Beckham as MLS owner; Did that moment just inch closer?
Long ago, David Beckham knew he would remain in the game at a high-level past his days of performance on the field. I mean, really, what else was the guy going to do? Crafts, maybe? Build a really kick-ass iTunes library?
The one-time England captain even had the foresight, for instance, to sew that MLS ownership option clause into his original league contract back in 2007.
So, might Thursday’s newsy announcement expedite Beckham’s second spin of the Major League Soccer wheel, only this time from a corner office rather than while taking corner kicks? That is, will Brand Beckham soon be an MLS owner, sidling up to league commish Don Garber (pictured, with the former Galaxy midfielder) and the suited ones quite soon?
Perhaps today’s events walk us one step closer. But in all honesty, that eventuality still has the feel of “years” more than “months.”
I talked to MLS vice president of communications Dan Courtemanche on Thursday. He reiterated that MLS remains committed to getting a second club up and running in New York. Any and all discussions on Beckham remain quite preliminary, he assured me.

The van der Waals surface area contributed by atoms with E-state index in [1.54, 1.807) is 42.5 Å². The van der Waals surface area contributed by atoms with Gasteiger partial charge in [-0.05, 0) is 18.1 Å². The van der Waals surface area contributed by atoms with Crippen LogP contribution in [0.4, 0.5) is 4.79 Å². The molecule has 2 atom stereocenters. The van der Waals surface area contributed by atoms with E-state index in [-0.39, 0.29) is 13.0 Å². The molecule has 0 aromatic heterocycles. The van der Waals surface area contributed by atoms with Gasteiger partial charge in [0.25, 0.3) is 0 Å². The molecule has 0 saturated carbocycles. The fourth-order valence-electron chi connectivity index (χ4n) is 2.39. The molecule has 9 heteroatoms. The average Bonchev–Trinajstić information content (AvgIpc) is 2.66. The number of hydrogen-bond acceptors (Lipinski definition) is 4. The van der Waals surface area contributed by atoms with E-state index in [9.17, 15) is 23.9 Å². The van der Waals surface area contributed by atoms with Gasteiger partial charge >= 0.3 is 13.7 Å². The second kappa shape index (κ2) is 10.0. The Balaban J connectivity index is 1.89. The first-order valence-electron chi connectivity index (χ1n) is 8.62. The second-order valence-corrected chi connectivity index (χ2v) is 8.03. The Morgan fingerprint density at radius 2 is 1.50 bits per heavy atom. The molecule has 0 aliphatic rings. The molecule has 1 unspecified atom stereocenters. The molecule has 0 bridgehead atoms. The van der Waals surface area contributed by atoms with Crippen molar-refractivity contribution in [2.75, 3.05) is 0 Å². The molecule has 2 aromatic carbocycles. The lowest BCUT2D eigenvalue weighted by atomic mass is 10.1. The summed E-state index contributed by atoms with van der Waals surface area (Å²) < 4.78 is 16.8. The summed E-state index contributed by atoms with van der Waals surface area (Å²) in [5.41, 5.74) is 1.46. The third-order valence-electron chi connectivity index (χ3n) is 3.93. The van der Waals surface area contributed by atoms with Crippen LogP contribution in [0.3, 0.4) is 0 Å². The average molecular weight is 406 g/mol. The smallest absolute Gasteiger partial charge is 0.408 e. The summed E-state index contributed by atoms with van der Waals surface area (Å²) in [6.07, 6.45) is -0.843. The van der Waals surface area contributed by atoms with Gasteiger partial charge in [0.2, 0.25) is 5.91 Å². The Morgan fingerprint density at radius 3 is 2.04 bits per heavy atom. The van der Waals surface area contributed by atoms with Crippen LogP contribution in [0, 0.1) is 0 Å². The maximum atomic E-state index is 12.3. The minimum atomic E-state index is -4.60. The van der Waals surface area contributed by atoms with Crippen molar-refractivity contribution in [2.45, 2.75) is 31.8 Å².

And by the sound of it, even “preliminary” might be stretching it.
So much for the breathless reports out of England in December that Beckham was on a fast track for MLS ownership in South Florida.
That’s not to say negotiations for Miami or somewhere else could not begin this summer. That original clause gave Beckham the option of buying an MLS franchise for $25 million, a pretty dandy little bargain now. The price tag for New York has long been around $100 million, for instance. (Beckham’s option does not include New York.)
And while market value for Miami, Orlando or Minnesota or wherever would surely be less than NYC2, perhaps by half, $25 million is a heck of a price just the same.
The issue is that these things take time. Major League Soccer’s board of directors would want to see a complete ownership plan and a stadium plan (already in place, at least in part, in some of the leading markets). And then there are the complexities of timing; when does it makes sense to add No. 21 – always keeping in mind that New York as No. 20 cannot happen before 2015 at earliest?
Looks like 2016 at very earliest – and once you start piecing things together, even that looks like a stretch.